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You’ve survived a lot in your life. Hardships, challenges, trauma, abuse, addiction, mental illness, or a combination of those. And yet you’re still here!
You might be asking yourself how, or why, you’ve managed to keep moving forward, and the answer to that is that you are resilient.
Resiliency is defined as “the capacity to recover from various difficulties and tough situations”. It also refers to one’s ability to “bounce back” from a challenge.
Being in recovery from substance abuse disorders and/or mental health conditions means that you need resiliency more than ever. In order to get to the root of what you’re struggling with, you often must bring old traumas and trials back to the surface and work through them, which can be triggering and challenging.
Being resilient means that you are capable of managing those triggers, or, if it comes down to it, picking yourself up after a relapse.
So now you know what resiliency is, but you’re probably wondering how you can instill the principles of resiliency within yourself. Here are five tips.
Negative thoughts. Everyone has them, but not everyone chooses to deal with them. When a negative thought about yourself or your situation arises, it’s important not to ignore or repress it. Instead of pushing it to the back of your mind and waiting for it to pop up again in the future, take a moment to acknowledge the thought. Try to ask yourself why that thought is rising up, and then reframe that thought into something more positive. For example, if you think “I’m not good at anything”, reframe it by thinking about something you ARE good at, and reinforcing the areas of your life where you thrive and excel.
Emotions are complex and challenging, and it’s not uncommon for feelings and emotions to outweigh our logical and rational side. Because emotions play a huge role in our behaviors and perceptions, it’s important to pay attention to the way that your emotions could potentially influence your judgment or decision making. One way to work on balancing your emotions is using a technique called “Wise Mind”. This skill is straight out of a Dialectical Behavioral Therapy workbook and involves combining your rational mind and your emotional mind in order to make decisions and view things from a balanced perspective.
Positivity is a part of all our lives but can be extremely difficult to focus on sometimes. Just like building any other new habit, focusing on the positive can take time and intentionality. Try to train your brain to find something positive in your day-to-day routine, even if it’s something you might consider small. Did you check something off your to-do list? Fantastic! Did you get out of bed today? Amazing! Are you breathing? Yes! You’re doing great.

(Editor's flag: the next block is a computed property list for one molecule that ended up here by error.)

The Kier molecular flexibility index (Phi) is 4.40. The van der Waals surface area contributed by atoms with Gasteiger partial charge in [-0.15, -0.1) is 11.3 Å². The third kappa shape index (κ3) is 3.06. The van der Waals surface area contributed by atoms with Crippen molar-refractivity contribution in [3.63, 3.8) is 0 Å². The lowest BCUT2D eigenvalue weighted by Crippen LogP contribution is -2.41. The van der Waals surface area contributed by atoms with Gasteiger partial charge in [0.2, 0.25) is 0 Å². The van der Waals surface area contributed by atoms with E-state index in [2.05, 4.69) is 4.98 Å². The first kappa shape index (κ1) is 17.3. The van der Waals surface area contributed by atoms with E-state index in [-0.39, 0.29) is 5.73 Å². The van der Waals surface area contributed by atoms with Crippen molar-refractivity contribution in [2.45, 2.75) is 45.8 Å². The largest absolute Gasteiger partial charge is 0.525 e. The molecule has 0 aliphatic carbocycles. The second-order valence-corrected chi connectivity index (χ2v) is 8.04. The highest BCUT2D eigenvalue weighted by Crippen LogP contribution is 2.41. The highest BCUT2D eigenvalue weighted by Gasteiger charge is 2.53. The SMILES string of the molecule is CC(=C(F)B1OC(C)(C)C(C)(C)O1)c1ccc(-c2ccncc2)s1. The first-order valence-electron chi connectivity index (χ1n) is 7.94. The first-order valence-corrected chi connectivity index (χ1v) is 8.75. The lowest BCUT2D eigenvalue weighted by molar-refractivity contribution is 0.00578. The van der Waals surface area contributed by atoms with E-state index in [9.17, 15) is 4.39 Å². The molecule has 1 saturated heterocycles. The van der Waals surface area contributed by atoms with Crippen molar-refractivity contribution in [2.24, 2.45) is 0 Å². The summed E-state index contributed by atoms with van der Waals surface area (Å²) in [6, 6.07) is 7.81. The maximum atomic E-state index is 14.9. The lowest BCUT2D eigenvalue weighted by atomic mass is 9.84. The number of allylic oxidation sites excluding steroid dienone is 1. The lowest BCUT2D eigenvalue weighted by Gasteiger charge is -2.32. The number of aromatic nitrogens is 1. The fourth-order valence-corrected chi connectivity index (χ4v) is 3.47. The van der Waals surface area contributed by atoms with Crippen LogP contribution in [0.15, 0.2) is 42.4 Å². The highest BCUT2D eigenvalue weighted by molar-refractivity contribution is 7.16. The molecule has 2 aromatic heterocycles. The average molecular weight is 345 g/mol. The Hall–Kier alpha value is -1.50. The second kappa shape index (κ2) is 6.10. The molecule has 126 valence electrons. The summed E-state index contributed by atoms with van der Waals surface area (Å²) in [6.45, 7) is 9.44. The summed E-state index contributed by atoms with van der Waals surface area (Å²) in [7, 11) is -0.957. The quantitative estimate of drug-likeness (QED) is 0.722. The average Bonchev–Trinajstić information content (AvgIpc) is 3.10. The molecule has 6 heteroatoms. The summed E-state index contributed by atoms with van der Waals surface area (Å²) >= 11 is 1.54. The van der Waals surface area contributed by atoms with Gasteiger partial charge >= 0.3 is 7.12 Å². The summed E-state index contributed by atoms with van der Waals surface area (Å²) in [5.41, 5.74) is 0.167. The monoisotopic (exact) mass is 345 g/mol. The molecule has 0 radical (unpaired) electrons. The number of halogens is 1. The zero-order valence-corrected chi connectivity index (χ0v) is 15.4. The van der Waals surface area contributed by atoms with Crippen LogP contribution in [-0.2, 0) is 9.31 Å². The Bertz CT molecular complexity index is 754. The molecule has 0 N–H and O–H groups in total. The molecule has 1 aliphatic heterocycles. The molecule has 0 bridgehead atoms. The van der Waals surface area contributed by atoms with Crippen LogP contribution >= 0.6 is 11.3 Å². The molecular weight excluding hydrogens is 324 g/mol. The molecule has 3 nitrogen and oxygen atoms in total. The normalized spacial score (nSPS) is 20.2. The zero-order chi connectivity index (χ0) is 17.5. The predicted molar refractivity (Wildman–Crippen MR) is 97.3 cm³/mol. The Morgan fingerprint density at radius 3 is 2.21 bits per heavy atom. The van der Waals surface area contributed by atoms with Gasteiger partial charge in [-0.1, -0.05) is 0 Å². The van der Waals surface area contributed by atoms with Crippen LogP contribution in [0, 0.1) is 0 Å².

No one wants to be uncomfortable, but it’s a part of everyone’s daily life. Building resiliency requires you to do and say things that may evoke some feelings of anxiety or discomfort. For example, speaking up for yourself and voicing your needs, especially recovery related, might be a HUGE challenge for you. But in the end, letting those around you know how they can support you is crucial to your recovery.
Embracing the discomfort, you may feel in difficult situations is a great way to allow yourself to learn and grow. Challenge yourself!
Being proactive regarding the challenges that life may throw your way is important for everyone, but especially for individuals in recovery from addiction. Having a game plan for how you’ll handle certain situations is a great way to begin building resiliency far in advance. Build up a support system for yourself, be aware of coping strategies that work for you, and don’t be afraid to reach out when you need it.
When it comes to being resiliency, there’s only really one thing you need to know, and that is that you are capable. Whether you’ve used your resiliency to get help already, or not yet, you are capable of doing what you need to do in order to better yourself.
Sandstone Care offers a full continuum of care for teens and young adults ages 13-30 and offers medical detox services for anyone over the age of 18. We strive to provide resources for alumni of our programs, because we know how difficult it can be to use resiliency when you need it most.